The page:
Peptide Chitosan/Dextran Core/Shell Vascularized 3D Constructs for Wound Healing
journal contributionposted on 13.07.2020, 20:11 by Paul R. Turner, Eoin Murray, C. John McAdam, Michelle A. McConnell, Jaydee D. Cabral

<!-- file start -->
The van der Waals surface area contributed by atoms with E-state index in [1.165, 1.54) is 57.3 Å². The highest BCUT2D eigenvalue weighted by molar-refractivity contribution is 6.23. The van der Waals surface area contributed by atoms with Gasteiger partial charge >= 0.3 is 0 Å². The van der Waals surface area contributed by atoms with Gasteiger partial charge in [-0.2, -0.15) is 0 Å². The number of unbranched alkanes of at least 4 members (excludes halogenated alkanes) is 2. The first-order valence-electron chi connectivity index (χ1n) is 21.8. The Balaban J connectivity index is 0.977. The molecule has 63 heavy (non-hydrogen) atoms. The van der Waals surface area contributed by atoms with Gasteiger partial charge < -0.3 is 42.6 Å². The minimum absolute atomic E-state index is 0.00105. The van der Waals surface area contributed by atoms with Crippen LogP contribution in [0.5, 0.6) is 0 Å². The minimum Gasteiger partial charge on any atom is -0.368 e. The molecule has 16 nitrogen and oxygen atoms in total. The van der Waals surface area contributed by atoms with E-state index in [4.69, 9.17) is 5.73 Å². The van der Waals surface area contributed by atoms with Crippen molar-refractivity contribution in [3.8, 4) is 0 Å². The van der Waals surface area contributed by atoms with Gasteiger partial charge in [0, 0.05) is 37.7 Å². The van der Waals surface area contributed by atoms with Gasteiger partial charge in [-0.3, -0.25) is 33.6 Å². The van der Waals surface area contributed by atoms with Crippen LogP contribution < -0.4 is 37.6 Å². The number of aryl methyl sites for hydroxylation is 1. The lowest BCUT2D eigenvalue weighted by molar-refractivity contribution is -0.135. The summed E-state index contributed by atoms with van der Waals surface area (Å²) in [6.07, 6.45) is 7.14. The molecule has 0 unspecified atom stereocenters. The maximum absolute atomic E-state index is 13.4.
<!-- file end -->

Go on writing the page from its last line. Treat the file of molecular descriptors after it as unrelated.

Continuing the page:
Three-dimensional (3D) bioprinting has emerged to create novel cell-based therapies for regenerative medicine applications. Vascularized networks within engineered constructs are required, and toward this end, we report a promising strategy using core-shell (c/s) extrusion 3D-bioprinting technology that employs biomimetic biomaterials to construct regenerative, prevascularized scaffolds for wound care. A custom-designed cell-responsive bioink consisting of a 13% (w/v) cell-laden gelatin methacryloyl (GelMA) shell surrounding a peptide-functionalized, succinylated chitosan (C)/dextran aldehyde (D) cell-laden core was successfully bioprinted resulting in organized microdesigns exhibiting excellent cell viability and subsequent vessel formation. Our templating strategy takes advantage of GelMA’s intrinsic thermoreversible properties of low degree of acryloyl functionalization used in combination with a lightly, chemically cross-linked peptide-CD core to serve as temporal structural supports that stabilize during extrusion onto a cooled platform. Mechanical integrity was further strengthened layer-by-layer via GelMA UV photo-cross-linking. We report the first example of GelMA used in combination with a peptide-CD bioink to c/s 3D-bioprint regenerative, prevascularized constructs for wound care. Particular cell adhesion and proteolytic peptide-CD functionalized pair combinations, P15/MMP-2 and P15/cRGD, were found to significantly increase growth of human bone-marrow-derived mesenchymal stems cells (hBMSCs) and human umbilical vein endothelial cells (HUVECs). The constructs delivered two cell types: hBMSCs in the shell bioink and HUVECs within the core bioink. Cord-like, natural microvascularization was shown with endothelial cell marker expression as confirmed by immunofluorescence (IF) staining exhibiting tubelike structures. In addition, in vitro skin wound healing activity of the construct showed a ∼twofold rate of wound closure. Overall, c/s 3D-bioprinted, peptide-CD/GelMA constructs provided the appropriate microenvironment for in vitro stem and endothelial cell viability, delivery, and differentiation. We foresee these custom constructs as representing a fundamental step toward engineering larger scale regenerative, prevascularized tissues.